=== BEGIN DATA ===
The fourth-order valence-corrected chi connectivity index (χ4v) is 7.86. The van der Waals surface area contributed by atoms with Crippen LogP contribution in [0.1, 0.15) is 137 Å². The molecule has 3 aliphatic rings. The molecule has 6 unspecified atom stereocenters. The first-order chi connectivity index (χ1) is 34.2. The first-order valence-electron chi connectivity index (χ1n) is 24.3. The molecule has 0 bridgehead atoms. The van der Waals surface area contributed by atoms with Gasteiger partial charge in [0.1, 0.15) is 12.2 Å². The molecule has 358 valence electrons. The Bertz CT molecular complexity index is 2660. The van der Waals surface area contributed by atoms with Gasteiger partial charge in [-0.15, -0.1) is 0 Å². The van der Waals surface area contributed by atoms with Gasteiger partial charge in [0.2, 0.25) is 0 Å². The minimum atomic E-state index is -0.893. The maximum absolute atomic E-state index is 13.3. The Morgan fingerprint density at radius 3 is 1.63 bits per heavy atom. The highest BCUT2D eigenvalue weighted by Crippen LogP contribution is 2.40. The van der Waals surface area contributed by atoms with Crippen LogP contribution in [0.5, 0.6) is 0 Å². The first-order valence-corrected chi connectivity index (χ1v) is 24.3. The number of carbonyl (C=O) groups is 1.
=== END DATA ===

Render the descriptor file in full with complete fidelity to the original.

The fourth-order valence-corrected chi connectivity index (χ4v) is 7.86. The van der Waals surface area contributed by atoms with Crippen LogP contribution in [0.1, 0.15) is 137 Å². The molecule has 3 aliphatic rings. The molecule has 6 unspecified atom stereocenters. The first-order chi connectivity index (χ1) is 34.2. The first-order valence-electron chi connectivity index (χ1n) is 24.3. The molecule has 0 bridgehead atoms. The van der Waals surface area contributed by atoms with Gasteiger partial charge in [0.1, 0.15) is 12.2 Å². The molecule has 358 valence electrons. The Bertz CT molecular complexity index is 2660. The van der Waals surface area contributed by atoms with Gasteiger partial charge in [-0.15, -0.1) is 0 Å². The van der Waals surface area contributed by atoms with Gasteiger partial charge in [0.2, 0.25) is 0 Å². The minimum atomic E-state index is -0.893. The maximum absolute atomic E-state index is 13.3. The Morgan fingerprint density at radius 3 is 1.63 bits per heavy atom. The highest BCUT2D eigenvalue weighted by Crippen LogP contribution is 2.40. The van der Waals surface area contributed by atoms with Crippen LogP contribution in [0.5, 0.6) is 0 Å². The first-order valence-corrected chi connectivity index (χ1v) is 24.3. The number of carbonyl (C=O) groups is 1.